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Power-On Reset: The Analog, the Digital & Some of What Can Go Wrong

Many types of electronics can require some kind of power-on reset (POR). Without a proper reset, many things can go wrong. What's worse, with a badly designed reset circuit, things can go wrong with it. Reset is generally required by many types of electronics. Even simple latch circuits made with analog comparators can even require a POR.

Part of the POR is analog and part is digital. The POR sees largest usage in microprocessor, FPGA, and other mixed signal circuits. Some of what is usually included in a reset device includes an under-voltage detection method, a way to assert a valid reset level via driving to a logic low (or sometimes a high) state while in an under-voltage condition, and a time-delay upon valid voltage being reached. Additionally, a logic watchdog input is present on some devices. This monitors a logic output from the microprocessor or FPGA. The watchdog input expects to see low-to-high and high-to-low transitions at regular intervals. If not, a reset is asserted.

With that said, I have seen all manner of things go wrong with reset over the years. Some of the items included the old microprocessor RC delay power-up reset circuits — these often did not include an under-voltage based reset on very early processors. Everything would generally start up fine, unless there was a post power-up sag in the voltage. Then on occasion the logic would become highly illogical in the processor. Furthermore, if the RC delay for the processor (as specified by the processor vendor) was not sufficient for other circuits in the unit to do things like come on frequency, then other parts of the system would “flake-out” even though the processor booted up OK.

These issues lead companies like Dallas-Semiconductor (now part of Maxim), Texas Instruments, Intersil, et al. to come out with one-chip solutions. These were fairly bulletproof, would keep the CPU and other circuits in reset during voltage ramp-up and ramp-down, and would provide for an adjustable reset delay. The reset delay was set by a couple of common methods. One technique used an external RC that set oscillator frequency inside the part to generate time-delay. The other method let the user tie pins high or low to effect the desired delay.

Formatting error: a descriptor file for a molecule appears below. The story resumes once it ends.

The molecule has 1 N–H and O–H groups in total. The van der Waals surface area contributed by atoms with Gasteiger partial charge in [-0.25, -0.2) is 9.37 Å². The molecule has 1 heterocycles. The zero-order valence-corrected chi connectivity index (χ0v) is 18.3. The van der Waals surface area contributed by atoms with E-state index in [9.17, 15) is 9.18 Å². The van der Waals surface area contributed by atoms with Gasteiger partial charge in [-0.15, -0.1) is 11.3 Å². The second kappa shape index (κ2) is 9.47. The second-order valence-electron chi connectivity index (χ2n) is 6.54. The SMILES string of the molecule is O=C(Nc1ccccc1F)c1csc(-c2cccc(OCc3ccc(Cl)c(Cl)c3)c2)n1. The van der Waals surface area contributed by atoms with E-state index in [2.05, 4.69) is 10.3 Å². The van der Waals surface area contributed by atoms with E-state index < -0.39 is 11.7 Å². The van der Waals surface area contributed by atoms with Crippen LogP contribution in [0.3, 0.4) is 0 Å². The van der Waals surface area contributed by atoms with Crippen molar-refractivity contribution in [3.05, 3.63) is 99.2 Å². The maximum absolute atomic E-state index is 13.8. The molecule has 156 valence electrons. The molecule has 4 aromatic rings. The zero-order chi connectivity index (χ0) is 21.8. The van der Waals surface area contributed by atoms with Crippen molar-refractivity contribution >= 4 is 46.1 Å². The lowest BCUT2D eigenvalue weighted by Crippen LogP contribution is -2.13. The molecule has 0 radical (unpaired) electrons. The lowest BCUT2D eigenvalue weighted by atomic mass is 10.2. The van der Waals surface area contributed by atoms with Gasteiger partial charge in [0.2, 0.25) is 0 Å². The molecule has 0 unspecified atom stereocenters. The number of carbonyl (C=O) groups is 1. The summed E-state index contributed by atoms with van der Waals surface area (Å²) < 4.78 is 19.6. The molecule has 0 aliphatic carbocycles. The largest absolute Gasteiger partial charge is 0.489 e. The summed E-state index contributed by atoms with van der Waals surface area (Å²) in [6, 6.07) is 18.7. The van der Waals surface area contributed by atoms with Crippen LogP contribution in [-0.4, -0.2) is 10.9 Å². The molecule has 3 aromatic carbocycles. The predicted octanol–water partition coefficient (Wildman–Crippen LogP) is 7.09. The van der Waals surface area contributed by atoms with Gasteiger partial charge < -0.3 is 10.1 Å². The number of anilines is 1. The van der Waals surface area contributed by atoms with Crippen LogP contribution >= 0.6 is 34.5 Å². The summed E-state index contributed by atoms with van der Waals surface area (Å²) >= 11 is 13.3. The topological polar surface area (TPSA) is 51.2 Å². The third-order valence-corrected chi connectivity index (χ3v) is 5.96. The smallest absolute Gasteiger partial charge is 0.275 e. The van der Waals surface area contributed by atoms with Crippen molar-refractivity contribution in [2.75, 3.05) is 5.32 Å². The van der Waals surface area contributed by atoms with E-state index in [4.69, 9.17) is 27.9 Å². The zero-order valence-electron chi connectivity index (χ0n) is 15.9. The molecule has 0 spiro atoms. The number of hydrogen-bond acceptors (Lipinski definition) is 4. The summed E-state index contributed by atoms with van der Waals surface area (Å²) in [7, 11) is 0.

However, with that said, there were often other issues. Some of the ways I've been burned include platinum filaments being included in the packaging compounds. These lead to shorting of the pins. Other issues include larger-sized capacitors subject to breakage in handling. Or — if the mechanical engineers did not nail the vibration analysis of the board and components dead on — subject to shearing off.

Other things that can go wrong include issues keeping battery-backed RAM or even EEPROM in a safe state during voltage ramp. This can often be due to the lower operating voltages for battery-backed flash, and the fact that off-the shelf reset circuits have a brief time of invalid state right on voltage ramp. Another similar issue can be EEPROM depleting the hold-up capacitors prior to write completion, upon loss of power into the unit. This is similar to another reset function that monitors the power-supply input to detect loss just a little bit more quickly. Still, you are at the mercy of the large hold-up capacitors, the value of which has a wide manufacturers tolerance. Further, capacitance varies a lot with temperature.

Jumpers and switches that are intended to disable the watchdog function (used during special testing conditions) can be another source of misery. Vibration, temperature cycling, and human error can cause your carefully designed watchdog circuit to become useless. It's best to use a soldered-in jumper (e.g., a 1206 zero ohm jumper) — something easy to unsolder and re-solder and large enough for a quick visual check.

Modern reset ICs can solve many issues, and I've even seen other issues (not usually associated with POR) solved with one of these in the circuit. It is also possible to perform the reset, and loss-of power functions with comparators and discrete components. One must weigh the pros and cons of each approach — often in compact systems there may not be room to add a larger number of discrete components for a POR function.

What all are each of your experiences with doing the Reset Function for circuits?

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9 comments on “Power-On Reset: The Analog, the Digital & Some of What Can Go Wrong

  1. Dirceu
    July 24, 2013

       There are several non standard applications for integrated POR devices. For example, on a boost converter, connecting the POR output to the gate of a series mosfet its possible shutdown the converter and removing  the undesirable path for dc current flow (input-to-load).